Yeast and E. coli can grow in conditions that might exist on alien planets
The microbes thrived in pure hydrogen conditions, suggesting alien microbes might as well.
Far beyond our solar system, rocky planets with atmospheres dominated by hydrogen gas could potentially support life, indicates a paper published this week in Nature Astronomy. In an experiment involving sealed bottles and some very hardy microbes, scientists at MIT discovered that both yeast and E. coli can grow in an environment with an atmosphere composed purely of hydrogen—that’s a far cry from Earth’s nitrogen and oxygen-rich air that humans and many other lifeforms thrive in. This means that life might be found in a broader array of alien habitats than we’ve previously recognized.
When scientists envision habitable alien worlds, they imagine these places as having Earth-like atmospheres dominated by nitrogen or carbon dioxide like those found on Mars and Venus. Recently, though, researchers have begun to suspect that planets with other types of environments might also be able to support life. In particular, some scientists have zeroed in on hydrogen-rich atmospheres.
“Hydrogen-rich environments on Earth are incredibly rare and not well known,” Sara Seager, an astrophysicist and coauthor of the new research, told Popular Science in an email. To date, astronomers have yet to identify any terrestrial planets elsewhere in the universe with hydrogen-rich atmospheres, probably because the atmospheres surrounding rocky planets are generally more difficult to detect than those of gas giants. But it’s likely that these rocky, non-gaseous planets with hydrogen-rich atmospheres are out there, and more sophisticated telescopes are being developed that might begin spotting them in the next few years.
“Today we use Hubble and ground-based telescopes,” Seager said. But in the future, she said, scientists will rely on more powerful tools such as the James Webb Space Telescope, which is scheduled to be launched into orbit in 2021.
With this new technology, planets with hydrogen floating above their surfaces will actually be easier to find than their more Earth-like cousins—because hydrogen gas is so light, their atmospheres should expand much farther into space.
Suspecting that worlds with hydrogen-rich atmospheres were out there waiting to be discovered, Seager and her team wanted to show that life could thrive in these areas. “We decided to do a simple experiment to communicate clearly to astronomers that life can survive and thrive in hydrogen environments,” she said.
While hydrogen by itself isn’t harmful to life, nobody had ever grown microorganisms in a 100 percent hydrogen atmosphere before. For their experiment, Seager and her team decided to put yeast and E. coli—two organisms that can survive without oxygen but don’t at first glance seem well adapted for hydrogen-rich habitats—to the test.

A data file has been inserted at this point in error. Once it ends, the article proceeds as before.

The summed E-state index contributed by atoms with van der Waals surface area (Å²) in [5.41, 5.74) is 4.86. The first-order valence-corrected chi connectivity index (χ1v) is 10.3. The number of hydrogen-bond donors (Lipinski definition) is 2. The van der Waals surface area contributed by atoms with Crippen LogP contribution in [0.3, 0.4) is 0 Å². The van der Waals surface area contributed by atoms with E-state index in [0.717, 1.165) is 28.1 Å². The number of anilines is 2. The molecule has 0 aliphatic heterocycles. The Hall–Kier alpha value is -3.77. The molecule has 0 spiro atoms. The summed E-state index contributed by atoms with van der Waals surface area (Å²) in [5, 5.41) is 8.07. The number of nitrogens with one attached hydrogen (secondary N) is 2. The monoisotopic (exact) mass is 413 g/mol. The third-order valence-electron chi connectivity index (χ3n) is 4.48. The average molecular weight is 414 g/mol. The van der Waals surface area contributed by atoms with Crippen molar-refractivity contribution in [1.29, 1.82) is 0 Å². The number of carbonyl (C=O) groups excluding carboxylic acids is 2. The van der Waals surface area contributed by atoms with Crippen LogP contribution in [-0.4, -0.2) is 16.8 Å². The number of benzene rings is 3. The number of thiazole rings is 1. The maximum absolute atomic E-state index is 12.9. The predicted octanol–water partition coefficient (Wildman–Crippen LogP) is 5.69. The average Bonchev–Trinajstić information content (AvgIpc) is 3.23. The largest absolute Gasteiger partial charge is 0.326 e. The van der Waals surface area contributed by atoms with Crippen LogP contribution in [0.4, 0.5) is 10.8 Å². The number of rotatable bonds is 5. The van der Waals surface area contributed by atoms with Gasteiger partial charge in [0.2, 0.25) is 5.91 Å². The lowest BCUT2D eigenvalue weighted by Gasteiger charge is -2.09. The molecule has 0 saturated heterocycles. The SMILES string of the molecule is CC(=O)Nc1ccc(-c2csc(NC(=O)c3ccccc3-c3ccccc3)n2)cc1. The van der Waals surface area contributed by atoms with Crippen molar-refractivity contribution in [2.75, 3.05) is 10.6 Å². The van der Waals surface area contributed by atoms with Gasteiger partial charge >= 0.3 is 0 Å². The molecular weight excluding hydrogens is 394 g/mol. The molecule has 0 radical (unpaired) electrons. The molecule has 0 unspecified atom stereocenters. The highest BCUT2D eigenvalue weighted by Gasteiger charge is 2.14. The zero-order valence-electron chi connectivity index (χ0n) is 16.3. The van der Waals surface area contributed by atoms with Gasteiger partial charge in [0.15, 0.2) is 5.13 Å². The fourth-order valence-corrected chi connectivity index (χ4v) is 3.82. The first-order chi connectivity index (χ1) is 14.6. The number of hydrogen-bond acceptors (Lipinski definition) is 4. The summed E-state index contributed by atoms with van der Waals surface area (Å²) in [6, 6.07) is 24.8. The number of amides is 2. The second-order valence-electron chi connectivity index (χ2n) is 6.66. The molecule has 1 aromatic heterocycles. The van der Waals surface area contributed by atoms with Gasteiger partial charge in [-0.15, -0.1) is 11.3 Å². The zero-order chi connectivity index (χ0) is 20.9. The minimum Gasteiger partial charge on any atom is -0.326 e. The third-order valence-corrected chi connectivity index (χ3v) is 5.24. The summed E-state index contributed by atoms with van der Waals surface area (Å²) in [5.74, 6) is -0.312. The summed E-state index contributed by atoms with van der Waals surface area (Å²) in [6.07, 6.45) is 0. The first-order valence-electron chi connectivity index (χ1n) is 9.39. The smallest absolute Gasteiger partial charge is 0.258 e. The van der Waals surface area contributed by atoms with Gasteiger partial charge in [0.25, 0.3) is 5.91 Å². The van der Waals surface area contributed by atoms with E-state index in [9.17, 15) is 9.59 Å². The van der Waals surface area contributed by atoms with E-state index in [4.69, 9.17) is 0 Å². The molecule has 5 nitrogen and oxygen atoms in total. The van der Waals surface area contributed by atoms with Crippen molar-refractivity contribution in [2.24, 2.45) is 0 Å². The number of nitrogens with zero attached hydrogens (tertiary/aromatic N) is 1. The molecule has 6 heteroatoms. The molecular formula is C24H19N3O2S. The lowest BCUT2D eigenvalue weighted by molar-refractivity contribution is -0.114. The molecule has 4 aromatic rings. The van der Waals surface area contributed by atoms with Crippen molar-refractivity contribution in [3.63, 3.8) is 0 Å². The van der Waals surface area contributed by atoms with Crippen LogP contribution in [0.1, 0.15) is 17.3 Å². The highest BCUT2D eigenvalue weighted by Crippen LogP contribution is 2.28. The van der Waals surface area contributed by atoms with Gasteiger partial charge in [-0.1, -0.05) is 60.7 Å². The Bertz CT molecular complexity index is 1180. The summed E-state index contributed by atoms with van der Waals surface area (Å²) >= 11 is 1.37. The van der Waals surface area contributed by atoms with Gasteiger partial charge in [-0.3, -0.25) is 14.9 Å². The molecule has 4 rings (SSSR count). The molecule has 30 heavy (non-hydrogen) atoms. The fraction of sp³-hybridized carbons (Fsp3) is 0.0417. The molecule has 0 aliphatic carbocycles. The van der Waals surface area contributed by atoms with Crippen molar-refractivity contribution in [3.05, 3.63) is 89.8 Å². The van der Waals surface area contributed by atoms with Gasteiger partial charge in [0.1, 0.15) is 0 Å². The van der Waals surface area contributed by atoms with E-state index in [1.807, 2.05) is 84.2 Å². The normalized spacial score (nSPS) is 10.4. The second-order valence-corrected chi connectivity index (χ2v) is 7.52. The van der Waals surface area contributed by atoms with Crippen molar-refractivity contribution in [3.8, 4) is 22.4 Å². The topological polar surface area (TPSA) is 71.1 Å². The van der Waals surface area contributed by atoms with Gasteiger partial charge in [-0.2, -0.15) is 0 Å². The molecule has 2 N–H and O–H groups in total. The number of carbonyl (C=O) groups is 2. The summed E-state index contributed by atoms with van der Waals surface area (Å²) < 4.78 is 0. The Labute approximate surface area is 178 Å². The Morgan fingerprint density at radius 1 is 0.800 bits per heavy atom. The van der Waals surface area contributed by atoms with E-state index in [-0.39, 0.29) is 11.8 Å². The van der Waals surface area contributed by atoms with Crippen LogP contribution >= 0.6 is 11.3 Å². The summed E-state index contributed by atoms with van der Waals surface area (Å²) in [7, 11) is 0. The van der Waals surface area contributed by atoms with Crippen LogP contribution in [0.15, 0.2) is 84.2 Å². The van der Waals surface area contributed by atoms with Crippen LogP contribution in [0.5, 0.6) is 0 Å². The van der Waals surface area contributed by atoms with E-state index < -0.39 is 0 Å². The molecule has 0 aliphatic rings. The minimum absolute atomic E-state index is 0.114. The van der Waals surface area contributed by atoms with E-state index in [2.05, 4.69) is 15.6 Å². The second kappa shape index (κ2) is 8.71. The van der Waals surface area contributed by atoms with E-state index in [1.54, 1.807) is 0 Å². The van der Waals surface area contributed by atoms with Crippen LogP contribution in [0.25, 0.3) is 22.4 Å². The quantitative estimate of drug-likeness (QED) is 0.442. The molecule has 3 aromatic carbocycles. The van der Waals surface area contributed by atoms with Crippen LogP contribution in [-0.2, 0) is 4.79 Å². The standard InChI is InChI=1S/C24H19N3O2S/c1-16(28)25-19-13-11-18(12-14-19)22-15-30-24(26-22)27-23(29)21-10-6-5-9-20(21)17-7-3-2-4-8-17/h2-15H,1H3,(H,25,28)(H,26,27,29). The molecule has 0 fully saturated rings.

The researchers grew colonies of yeast and E. coli inside bottles sealed off from the surrounding air. In addition to a nutritious broth for the microbes to feast on, the bottles contained a range of different atmospheres, including pure hydrogen, regular air, and other blends of gases likely to exist on other exoplanets.
Both the yeast and E. coli were able to survive and reproduce in the 100 percent hydrogen atmospheres, although more slowly than in air. The conditions Seager and her colleagues created in the lab don’t perfectly mimic what scientists would expect to find on an actual planet—its atmosphere would include some amount of other gases besides hydrogen, and it might have much stronger gravity or otherwise differ from Earth. However, the fact that simple bacteria as well as relatively complex microbes like yeast could eke out a living in these conditions improves the likelihood that planets cloaked in hydrogen could be inhabited by some form of life.
Now that researchers suspect that hydrogen-rich rocky worlds are out there, and that microorganisms can thrive on them, the next step is to figure out a way to identify alien life from far-away Earth. One way is to search for evidence of so-called biosignature gases. On Earth, lifeforms, like plants and photosynthetic bacteria, can produce these specific gases. Theoretically, identifying them on another planet would be a good indication that life exists there.
During Seager and her colleagues’ experiment, the growing E. coli discharged dozens of different gases, including some like ammonia that scientists would consider promising signs of life if their instruments spied them on a distant planet. This means future telescopes could perhaps detect the kind of life dwelling in a hydrogen-filled atmosphere. Now we just need to find these strange worlds.